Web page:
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Cult Horror Actor Mark Sheeler Dies at 92

Mark Sheeler, known for his roles in horror TV and film, such as “Alfred Hitchcock Presents,” died Aug. 6 following complications of a stroke. He was 92

Sheeler acted primarily in the 1950s and early ’60s. He appeared in low budget B pictures like “Why Must I Die?,” “Speed Crazy” and “Korean Attack.” His appearance in the schlock horror film “From Hell It Came,” which featured his battle with a tree monster, brought him acclaim when it won a Golden Turkey Award and appeared in the horror movie clip film “It Came From Hollywood.”

He also guested on shows including “Superman” and “Highway Patrol” and was host of the puppet show “Time for Beanie.” Sheeler left the movie business for almost 35 years to be a professional wedding photographer and supervisor for the Los Angeles Department of Water and Power.

Upon his return to acting in the ’80s, Sheeler appeared in “Mad About You,” “ER” and “Chicago Hope.” His final appearances were as one of the stodgy bankers in the Washington Mutual series of commercials and in a 2013 segment of “Tim & Eric’s Bedtime Stories” on Cartoon Network’s Adult Swim.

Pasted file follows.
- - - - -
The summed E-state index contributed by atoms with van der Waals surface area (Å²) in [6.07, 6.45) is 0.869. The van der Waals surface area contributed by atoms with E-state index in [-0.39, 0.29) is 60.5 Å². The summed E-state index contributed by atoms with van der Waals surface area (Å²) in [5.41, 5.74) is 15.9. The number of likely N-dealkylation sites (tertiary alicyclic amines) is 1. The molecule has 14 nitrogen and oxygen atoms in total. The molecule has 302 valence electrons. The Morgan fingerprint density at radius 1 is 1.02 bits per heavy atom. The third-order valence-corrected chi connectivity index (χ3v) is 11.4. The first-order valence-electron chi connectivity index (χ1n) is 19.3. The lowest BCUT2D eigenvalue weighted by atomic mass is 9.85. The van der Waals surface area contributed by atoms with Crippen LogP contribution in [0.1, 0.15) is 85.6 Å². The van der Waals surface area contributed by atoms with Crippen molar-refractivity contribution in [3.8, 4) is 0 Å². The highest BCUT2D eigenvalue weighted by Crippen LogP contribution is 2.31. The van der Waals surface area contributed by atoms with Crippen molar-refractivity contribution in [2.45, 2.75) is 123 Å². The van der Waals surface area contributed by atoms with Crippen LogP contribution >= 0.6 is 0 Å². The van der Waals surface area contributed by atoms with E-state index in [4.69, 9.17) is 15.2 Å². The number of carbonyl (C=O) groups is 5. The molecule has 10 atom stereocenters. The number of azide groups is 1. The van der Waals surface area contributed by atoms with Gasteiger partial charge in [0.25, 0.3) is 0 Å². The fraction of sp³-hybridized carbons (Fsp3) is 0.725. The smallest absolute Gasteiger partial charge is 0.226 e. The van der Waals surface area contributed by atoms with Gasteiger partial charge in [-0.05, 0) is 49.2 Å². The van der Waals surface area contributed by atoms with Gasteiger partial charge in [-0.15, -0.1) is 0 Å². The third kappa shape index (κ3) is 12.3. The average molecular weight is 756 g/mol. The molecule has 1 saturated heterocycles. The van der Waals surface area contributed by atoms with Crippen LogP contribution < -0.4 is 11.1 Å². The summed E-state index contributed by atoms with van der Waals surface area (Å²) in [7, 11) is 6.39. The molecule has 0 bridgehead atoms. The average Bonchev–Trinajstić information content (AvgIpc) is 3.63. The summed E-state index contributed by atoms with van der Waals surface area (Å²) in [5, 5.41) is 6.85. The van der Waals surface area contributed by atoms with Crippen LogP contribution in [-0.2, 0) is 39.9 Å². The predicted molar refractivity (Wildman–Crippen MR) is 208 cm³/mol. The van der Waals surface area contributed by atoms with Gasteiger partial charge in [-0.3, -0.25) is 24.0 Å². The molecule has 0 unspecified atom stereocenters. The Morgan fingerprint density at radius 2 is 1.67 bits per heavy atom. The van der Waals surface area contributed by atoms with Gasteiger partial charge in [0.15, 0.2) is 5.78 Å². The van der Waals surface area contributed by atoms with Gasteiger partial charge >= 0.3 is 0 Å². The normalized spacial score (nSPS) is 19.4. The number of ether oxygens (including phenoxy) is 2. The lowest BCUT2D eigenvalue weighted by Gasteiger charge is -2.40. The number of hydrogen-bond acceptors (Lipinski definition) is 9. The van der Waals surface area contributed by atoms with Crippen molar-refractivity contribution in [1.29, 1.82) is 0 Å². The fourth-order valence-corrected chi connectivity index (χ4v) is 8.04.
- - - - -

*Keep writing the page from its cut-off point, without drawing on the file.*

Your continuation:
Born in New York, Sheeler served in the Armed Forces during WWII. Upon discharge, he used the GI Bill to get his engineering license and become a radio DJ. He helmed the popular radio show “The Blues Chaser Club,” in which he mixed the tunes of the day with his comedic banter, on stations across the Eastern Seaboard and Midwest during the late ’40s and early ’50s. He married and moved to California, where he began acting in theater and film.

Sheeler is survived by his wife Carmella and his children Carrie Hernandez, Wade Sheeler and Helene Johnson. Services will be held at 3 p.m. on Saturday, Aug. 15, at Forest Lawn Memorial Park.

In lieu of flowers, donations are requested in his name to The Benign Essential Blepharospasm Research Foundation or Learning Ally.

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